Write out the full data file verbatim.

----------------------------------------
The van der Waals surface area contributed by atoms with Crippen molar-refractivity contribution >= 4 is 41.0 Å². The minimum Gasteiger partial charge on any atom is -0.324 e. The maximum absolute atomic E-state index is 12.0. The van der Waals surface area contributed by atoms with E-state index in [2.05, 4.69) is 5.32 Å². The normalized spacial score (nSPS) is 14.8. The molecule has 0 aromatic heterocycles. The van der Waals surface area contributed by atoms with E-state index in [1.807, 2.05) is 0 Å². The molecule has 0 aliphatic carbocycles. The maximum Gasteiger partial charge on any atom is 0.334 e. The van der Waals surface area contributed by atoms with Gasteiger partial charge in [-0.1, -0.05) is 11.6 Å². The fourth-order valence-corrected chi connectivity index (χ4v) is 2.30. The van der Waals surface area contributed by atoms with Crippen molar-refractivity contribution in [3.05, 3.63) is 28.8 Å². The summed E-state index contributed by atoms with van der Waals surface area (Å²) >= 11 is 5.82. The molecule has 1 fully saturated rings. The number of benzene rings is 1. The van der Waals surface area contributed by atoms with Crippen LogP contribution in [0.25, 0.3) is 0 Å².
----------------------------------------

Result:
The van der Waals surface area contributed by atoms with Crippen molar-refractivity contribution >= 4 is 41.0 Å². The minimum Gasteiger partial charge on any atom is -0.324 e. The maximum absolute atomic E-state index is 12.0. The van der Waals surface area contributed by atoms with E-state index in [2.05, 4.69) is 5.32 Å². The normalized spacial score (nSPS) is 14.8. The molecule has 0 aromatic heterocycles. The van der Waals surface area contributed by atoms with E-state index in [1.807, 2.05) is 0 Å². The molecule has 0 aliphatic carbocycles. The maximum Gasteiger partial charge on any atom is 0.334 e. The van der Waals surface area contributed by atoms with Gasteiger partial charge in [-0.1, -0.05) is 11.6 Å². The fourth-order valence-corrected chi connectivity index (χ4v) is 2.30. The van der Waals surface area contributed by atoms with Crippen molar-refractivity contribution in [3.05, 3.63) is 28.8 Å². The summed E-state index contributed by atoms with van der Waals surface area (Å²) >= 11 is 5.82. The molecule has 1 fully saturated rings. The number of benzene rings is 1. The van der Waals surface area contributed by atoms with Crippen LogP contribution in [0.25, 0.3) is 0 Å².